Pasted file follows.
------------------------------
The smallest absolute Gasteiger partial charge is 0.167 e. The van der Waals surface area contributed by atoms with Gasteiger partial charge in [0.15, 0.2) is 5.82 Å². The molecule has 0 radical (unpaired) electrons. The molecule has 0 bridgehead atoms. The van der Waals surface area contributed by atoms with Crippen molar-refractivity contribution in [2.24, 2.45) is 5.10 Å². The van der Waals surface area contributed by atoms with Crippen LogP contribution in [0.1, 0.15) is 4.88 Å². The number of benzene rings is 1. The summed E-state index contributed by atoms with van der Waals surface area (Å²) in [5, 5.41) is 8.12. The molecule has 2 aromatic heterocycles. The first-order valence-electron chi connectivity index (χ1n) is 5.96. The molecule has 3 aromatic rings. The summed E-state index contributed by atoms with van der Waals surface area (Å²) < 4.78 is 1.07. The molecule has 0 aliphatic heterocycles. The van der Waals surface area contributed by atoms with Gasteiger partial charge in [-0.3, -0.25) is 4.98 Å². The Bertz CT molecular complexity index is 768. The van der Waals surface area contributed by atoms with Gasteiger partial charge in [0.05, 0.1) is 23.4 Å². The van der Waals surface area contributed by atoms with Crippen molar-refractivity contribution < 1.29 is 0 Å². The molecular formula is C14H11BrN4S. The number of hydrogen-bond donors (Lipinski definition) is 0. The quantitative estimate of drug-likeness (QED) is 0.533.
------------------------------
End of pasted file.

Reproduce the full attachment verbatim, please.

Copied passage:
The smallest absolute Gasteiger partial charge is 0.167 e. The van der Waals surface area contributed by atoms with Gasteiger partial charge in [0.15, 0.2) is 5.82 Å². The molecule has 0 radical (unpaired) electrons. The molecule has 0 bridgehead atoms. The van der Waals surface area contributed by atoms with Crippen molar-refractivity contribution in [2.24, 2.45) is 5.10 Å². The van der Waals surface area contributed by atoms with Crippen LogP contribution in [0.1, 0.15) is 4.88 Å². The number of benzene rings is 1. The summed E-state index contributed by atoms with van der Waals surface area (Å²) in [5, 5.41) is 8.12. The molecule has 2 aromatic heterocycles. The first-order valence-electron chi connectivity index (χ1n) is 5.96. The molecule has 3 aromatic rings. The summed E-state index contributed by atoms with van der Waals surface area (Å²) < 4.78 is 1.07. The molecule has 0 aliphatic heterocycles. The van der Waals surface area contributed by atoms with Gasteiger partial charge in [-0.3, -0.25) is 4.98 Å². The Bertz CT molecular complexity index is 768. The van der Waals surface area contributed by atoms with Gasteiger partial charge in [0.05, 0.1) is 23.4 Å². The van der Waals surface area contributed by atoms with Crippen molar-refractivity contribution < 1.29 is 0 Å². The molecular formula is C14H11BrN4S. The number of hydrogen-bond donors (Lipinski definition) is 0. The quantitative estimate of drug-likeness (QED) is 0.533.